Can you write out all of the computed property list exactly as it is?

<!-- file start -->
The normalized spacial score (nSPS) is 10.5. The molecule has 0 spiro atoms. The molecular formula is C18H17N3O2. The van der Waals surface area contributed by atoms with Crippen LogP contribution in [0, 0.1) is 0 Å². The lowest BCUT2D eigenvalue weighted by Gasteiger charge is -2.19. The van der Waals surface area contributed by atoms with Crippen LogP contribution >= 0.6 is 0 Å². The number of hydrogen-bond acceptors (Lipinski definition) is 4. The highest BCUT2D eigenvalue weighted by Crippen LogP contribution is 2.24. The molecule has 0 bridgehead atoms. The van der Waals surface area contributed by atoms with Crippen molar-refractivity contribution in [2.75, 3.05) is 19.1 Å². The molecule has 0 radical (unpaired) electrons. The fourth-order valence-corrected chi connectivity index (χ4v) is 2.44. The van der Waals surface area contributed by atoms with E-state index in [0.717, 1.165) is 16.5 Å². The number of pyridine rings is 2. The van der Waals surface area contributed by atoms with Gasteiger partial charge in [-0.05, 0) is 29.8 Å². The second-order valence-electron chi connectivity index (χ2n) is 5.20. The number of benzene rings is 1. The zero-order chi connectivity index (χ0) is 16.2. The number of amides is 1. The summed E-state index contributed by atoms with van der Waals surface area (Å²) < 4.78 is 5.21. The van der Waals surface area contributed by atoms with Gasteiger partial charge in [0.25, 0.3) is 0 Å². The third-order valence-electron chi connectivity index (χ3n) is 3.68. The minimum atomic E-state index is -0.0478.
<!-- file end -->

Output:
The normalized spacial score (nSPS) is 10.5. The molecule has 0 spiro atoms. The molecular formula is C18H17N3O2. The van der Waals surface area contributed by atoms with Crippen LogP contribution in [0, 0.1) is 0 Å². The lowest BCUT2D eigenvalue weighted by Gasteiger charge is -2.19. The van der Waals surface area contributed by atoms with Crippen LogP contribution >= 0.6 is 0 Å². The number of hydrogen-bond acceptors (Lipinski definition) is 4. The highest BCUT2D eigenvalue weighted by Crippen LogP contribution is 2.24. The molecule has 0 bridgehead atoms. The van der Waals surface area contributed by atoms with Crippen molar-refractivity contribution in [2.75, 3.05) is 19.1 Å². The molecule has 0 radical (unpaired) electrons. The fourth-order valence-corrected chi connectivity index (χ4v) is 2.44. The van der Waals surface area contributed by atoms with E-state index in [0.717, 1.165) is 16.5 Å². The number of pyridine rings is 2. The van der Waals surface area contributed by atoms with Gasteiger partial charge in [-0.05, 0) is 29.8 Å². The second-order valence-electron chi connectivity index (χ2n) is 5.20. The number of benzene rings is 1. The zero-order chi connectivity index (χ0) is 16.2. The number of amides is 1. The summed E-state index contributed by atoms with van der Waals surface area (Å²) < 4.78 is 5.21. The van der Waals surface area contributed by atoms with Gasteiger partial charge in [0.25, 0.3) is 0 Å². The third-order valence-electron chi connectivity index (χ3n) is 3.68. The minimum atomic E-state index is -0.0478.